B. Factual Background
With this legal framework in mind, we now turn to the facts in this case. In 2011, a jury determined Stevenson was a sexually violent predator as defined by § 841.003. Because the jury determined Stevenson was a sexually violent predator, the judge rendered a final judgment and ordered civil commitment for treatment and supervision pursuant to § 841.081 following his release from confinement. The civil-commitment order required Stevenson to live at a designated facility; participate in and comply with the provided treatment; submit to GPS tracking and monitoring and not tamper with the GPS device; obtain permission to leave his residence; and not have any contact with family or friends unless approved by a case manager or treatment provider. After the judge denied Stevenson's motion for new trial, Stevenson appealed the judgment.17
While the appeal was pending, Stevenson violated the civil-commitment order.18 The State charged him with three counts of violating the civil-commitment order and alleged that he (1) went to his girlfriend's house without approval, (2) removed the GPS device and left the designated facility without permission, and (3) failed to make progress in the treatment program. Stevenson moved to quash the indictment pretrial, alleging the civil-commitment order was not a final or enforceable order because of his pending appeal. The judge denied the motion. Before the case went to the jury, Stevenson also moved for a directed verdict, which the judge denied. The jury found him guilty on all three counts of violating the civil-commitment order. At the punishment phase, the jury found the repeat-offender allegation true and assessed punishment at seventeen years' confinement and a $5,000 fine on each count. Five weeks after the jury convicted Stevenson, the court of appeals' mandate issued which affirmed the civil trial court's judgment on the sexually violent predator determination and resulting civil-commitment order.19
On appeal, Stevenson argued the trial court lacked jurisdiction because the civil-commitment order and sexually violent predator determination was on appeal, and therefore was not a final order from which criminal charges could stem. The court of appeals determined that the court had jurisdiction because there is no finality requirement for criminalizing violations of the civil-commitment order.20 Additionally, the court of appeals reasoned that, according to Health and Safety Code § 841.081(a), a civil-commitment order is effective immediately and does not turn on whether a final judgment was entered.21 The court of appeals rejected Stevenson's argument that the State violated his double-jeopardy rights when the jury sentenced him on all three counts of violating the civil-commitment order.22 We granted Stevenson's petition for discretionary review to review the court of appeals' analyses.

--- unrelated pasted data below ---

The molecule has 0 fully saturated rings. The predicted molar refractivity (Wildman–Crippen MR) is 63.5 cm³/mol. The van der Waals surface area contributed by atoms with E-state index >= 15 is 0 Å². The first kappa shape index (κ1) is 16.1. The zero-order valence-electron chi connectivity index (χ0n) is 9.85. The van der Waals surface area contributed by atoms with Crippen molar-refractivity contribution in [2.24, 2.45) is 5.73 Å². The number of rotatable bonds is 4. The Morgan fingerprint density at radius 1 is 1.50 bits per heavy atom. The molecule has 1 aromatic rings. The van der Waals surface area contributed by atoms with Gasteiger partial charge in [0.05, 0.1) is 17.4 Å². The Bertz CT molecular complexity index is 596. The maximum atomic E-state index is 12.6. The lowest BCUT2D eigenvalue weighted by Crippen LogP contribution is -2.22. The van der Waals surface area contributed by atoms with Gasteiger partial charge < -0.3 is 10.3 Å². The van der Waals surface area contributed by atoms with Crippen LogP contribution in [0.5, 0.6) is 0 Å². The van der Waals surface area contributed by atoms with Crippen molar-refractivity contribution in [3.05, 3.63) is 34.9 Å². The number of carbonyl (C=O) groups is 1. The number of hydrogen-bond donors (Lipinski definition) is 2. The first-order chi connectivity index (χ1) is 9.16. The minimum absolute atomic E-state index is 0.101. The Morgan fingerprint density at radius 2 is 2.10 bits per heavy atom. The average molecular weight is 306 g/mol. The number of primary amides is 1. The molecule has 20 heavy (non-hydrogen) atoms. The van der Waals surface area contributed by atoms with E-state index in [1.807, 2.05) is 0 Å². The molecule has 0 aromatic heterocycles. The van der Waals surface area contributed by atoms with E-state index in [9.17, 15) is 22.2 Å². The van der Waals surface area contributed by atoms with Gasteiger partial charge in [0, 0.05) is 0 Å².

A. Trial Court's Jurisdiction
Stevenson again argues that the trial court inappropriately exercised jurisdiction over the civil-commitment order violation predicated on a non-final judgment, an essential element for the offense. As we understand Stevenson's argument, Stevenson invites this Court to read a finality requirement into Health and Safety Code § 841.085 in the same manner as in Tamez v. State 23 and the Rule of Appellate Procedure 25.2(g).24 However, Tamez is unavailing because using prior convictions as an enhancement to access felony court jurisdiction is not analogous to requiring a final adjudication before initiating criminal proceedings on a civil-commitment order violation. As explained below, Rule 25.2(g) is inapplicable in this case based on the rule's plain language.
In Tamez, we held that if the State uses prior convictions to elevate a misdemeanor to a felony DWI offense, the State must plead them in the indictment for the trial court to gain jurisdiction over the matter.25 This is an important distinction because two different courts—the county and district courts—exercise jurisdiction over misdemeanor and felony matters, respectively. But this is not the case in civil-commitment order violations. Unlike Texas Penal Code § 49.09(b), that defines an elevated offense category, Health and Safety Code § 841.085 does not provide for enhancement based on prior conduct or convictions, so it does not impose a jurisdictional element. Section 841.085 provides, “[a] person commits an offense if, after having been adjudicated and civilly committed as a sexually violent predator under this chapter, the person violates a civil-commitment requirement imposed under Section 841.082.”26 The statute does not require any additional or other specific pleadings to invoke the district court's jurisdiction because the statute classifies the offense as a third-degree felony and, therefore falls under the district court's jurisdiction.27 Thus, the State is not required to plead any additional elements to invoke the district court's jurisdiction.